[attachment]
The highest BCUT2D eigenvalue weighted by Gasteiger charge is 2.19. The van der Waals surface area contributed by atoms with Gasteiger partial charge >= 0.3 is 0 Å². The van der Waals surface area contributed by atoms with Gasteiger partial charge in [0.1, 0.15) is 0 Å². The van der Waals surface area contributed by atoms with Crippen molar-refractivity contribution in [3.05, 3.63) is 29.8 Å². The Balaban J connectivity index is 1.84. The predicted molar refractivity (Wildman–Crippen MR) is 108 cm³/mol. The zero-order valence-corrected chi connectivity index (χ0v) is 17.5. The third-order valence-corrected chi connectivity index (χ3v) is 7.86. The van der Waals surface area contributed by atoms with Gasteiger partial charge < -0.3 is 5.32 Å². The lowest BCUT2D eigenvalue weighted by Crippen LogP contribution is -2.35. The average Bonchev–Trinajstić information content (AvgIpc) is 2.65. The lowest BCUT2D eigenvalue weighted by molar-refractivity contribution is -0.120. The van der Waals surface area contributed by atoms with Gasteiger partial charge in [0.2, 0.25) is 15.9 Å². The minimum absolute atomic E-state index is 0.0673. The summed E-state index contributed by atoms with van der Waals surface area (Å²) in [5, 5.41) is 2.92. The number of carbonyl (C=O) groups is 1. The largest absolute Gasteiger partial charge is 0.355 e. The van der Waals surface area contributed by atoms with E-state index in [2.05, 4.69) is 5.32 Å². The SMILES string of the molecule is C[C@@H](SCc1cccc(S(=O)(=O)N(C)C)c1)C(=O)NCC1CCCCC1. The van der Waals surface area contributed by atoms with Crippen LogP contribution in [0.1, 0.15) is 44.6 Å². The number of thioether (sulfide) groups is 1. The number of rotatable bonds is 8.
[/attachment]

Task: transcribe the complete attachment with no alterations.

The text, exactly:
The highest BCUT2D eigenvalue weighted by Gasteiger charge is 2.19. The van der Waals surface area contributed by atoms with Gasteiger partial charge >= 0.3 is 0 Å². The van der Waals surface area contributed by atoms with Gasteiger partial charge in [0.1, 0.15) is 0 Å². The van der Waals surface area contributed by atoms with Crippen molar-refractivity contribution in [3.05, 3.63) is 29.8 Å². The Balaban J connectivity index is 1.84. The predicted molar refractivity (Wildman–Crippen MR) is 108 cm³/mol. The zero-order valence-corrected chi connectivity index (χ0v) is 17.5. The third-order valence-corrected chi connectivity index (χ3v) is 7.86. The van der Waals surface area contributed by atoms with Gasteiger partial charge < -0.3 is 5.32 Å². The lowest BCUT2D eigenvalue weighted by Crippen LogP contribution is -2.35. The average Bonchev–Trinajstić information content (AvgIpc) is 2.65. The lowest BCUT2D eigenvalue weighted by molar-refractivity contribution is -0.120. The van der Waals surface area contributed by atoms with Gasteiger partial charge in [0.2, 0.25) is 15.9 Å². The minimum absolute atomic E-state index is 0.0673. The summed E-state index contributed by atoms with van der Waals surface area (Å²) in [5, 5.41) is 2.92. The number of carbonyl (C=O) groups is 1. The largest absolute Gasteiger partial charge is 0.355 e. The van der Waals surface area contributed by atoms with E-state index in [2.05, 4.69) is 5.32 Å². The SMILES string of the molecule is C[C@@H](SCc1cccc(S(=O)(=O)N(C)C)c1)C(=O)NCC1CCCCC1. The van der Waals surface area contributed by atoms with Crippen LogP contribution in [0.1, 0.15) is 44.6 Å². The number of thioether (sulfide) groups is 1. The number of rotatable bonds is 8.